Because of the architecture, cobblestone roads and the lamp posts, the whole area looks so charming. Lovers say that it’s one of the most romantic places in Hokkaido.
We took a tram to reach the famous Motomachi, where Hakodate began — you can say it’s the old Hakodate.
I noticed that there weren’t a lot of people on the sidewalks or cars on the road, nothing like the larger cities in Tohoku i.e. Tokyo, Osaka or Kyoto. It’s very serene, although I was told that this is only the case in winter.
As we were exploring the area, our tour guide, who grew up in Hakodate, explained that the government takes the preservation of the old buildings in Hakodate seriously — homeowners of the houses designated as important heritage buildings by the government (she pointed the homes to us everytime we pass by one and it seemed like a lot!) get a stipend for the maintenance of their homes.
Apart from old and preserved houses, here are the things that you need to check out at the motomachi:
1. The Old Public Hall
Hakodate’s Old Public Hall is one of the city’s restored historical architecture. This building was built in 1910 in response to a huge fire which wiped out half of the city and it became the hall for the public. Subsequently, it served as the Hakodate government office. Go here to learn more about the history of Hakodate as an international port and the people who traveled to the city. You’ll forget that you’re in Japan, because the building feels so European.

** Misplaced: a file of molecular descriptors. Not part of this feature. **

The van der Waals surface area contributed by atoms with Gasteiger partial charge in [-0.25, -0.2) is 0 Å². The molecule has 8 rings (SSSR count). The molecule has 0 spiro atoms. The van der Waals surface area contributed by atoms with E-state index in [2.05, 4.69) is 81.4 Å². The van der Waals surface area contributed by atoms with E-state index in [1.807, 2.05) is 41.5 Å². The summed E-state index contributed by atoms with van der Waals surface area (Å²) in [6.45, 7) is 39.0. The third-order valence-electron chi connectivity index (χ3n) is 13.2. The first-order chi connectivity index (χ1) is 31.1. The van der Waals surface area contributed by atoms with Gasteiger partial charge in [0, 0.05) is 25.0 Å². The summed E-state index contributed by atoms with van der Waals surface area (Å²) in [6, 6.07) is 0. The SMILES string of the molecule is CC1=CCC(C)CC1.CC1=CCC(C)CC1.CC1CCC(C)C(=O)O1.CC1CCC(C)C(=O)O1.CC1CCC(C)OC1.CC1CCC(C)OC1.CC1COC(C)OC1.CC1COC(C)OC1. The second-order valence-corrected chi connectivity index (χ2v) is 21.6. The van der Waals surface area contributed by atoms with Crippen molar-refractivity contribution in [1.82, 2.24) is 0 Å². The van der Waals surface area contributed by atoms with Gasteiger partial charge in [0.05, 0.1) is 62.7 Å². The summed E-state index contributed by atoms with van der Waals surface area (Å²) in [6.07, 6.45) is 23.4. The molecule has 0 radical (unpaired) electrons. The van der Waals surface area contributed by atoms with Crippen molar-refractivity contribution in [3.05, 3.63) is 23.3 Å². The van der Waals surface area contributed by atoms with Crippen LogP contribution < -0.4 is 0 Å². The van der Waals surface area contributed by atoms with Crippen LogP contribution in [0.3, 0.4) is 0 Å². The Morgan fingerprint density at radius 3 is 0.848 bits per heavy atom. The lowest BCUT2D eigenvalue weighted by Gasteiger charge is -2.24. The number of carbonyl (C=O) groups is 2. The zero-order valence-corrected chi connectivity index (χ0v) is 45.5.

You can roam the halls and get a feel of the life of people back then. When you go up the majestic stairs, you’ll get to see rooms that were used by Japan’s Crown Prince during his visit to Hakodate during the days (you get to enter the rooms and see the wooden toilets!) and a concert hall that’s still being used today. For a fee, you can also play dress up in long coats and gowns like they did in the 1900s!
2. The churches
Traveling Russian priest came to Hakodate some time in the 1860 and propagated the Russian Orthodox Church for the first time in Japan. Hence, a church with Russian architecture.
We also went to the Catholic Church. It looked like a small church on the outside, but the inside was so intricate and lavish! Beautiful church with gothic architecture, it reminds me of the lower floor of Saint Chapelle in Paris. Sadly, they don’t allow visitors to take a picture of the interior of the church.
3. The scenic view from the slopes
Visiting Motomachi means going up and down the cobblestone slopes. From the top you’ll get a good view of the bay area. Gorgeous view.
Be careful though, it can be slippery in winter.
4. The famous soft serve ice-cream
I happened to pass by a small shop selling soft serve ice-cream while walking at the motomachi. After going in, I realized that this was no ordinary shop — there were pictures of celebrities eating the ice-creams at the shop covering the walls of the shop and on the pictures, were their signatures, signs of a famous shop.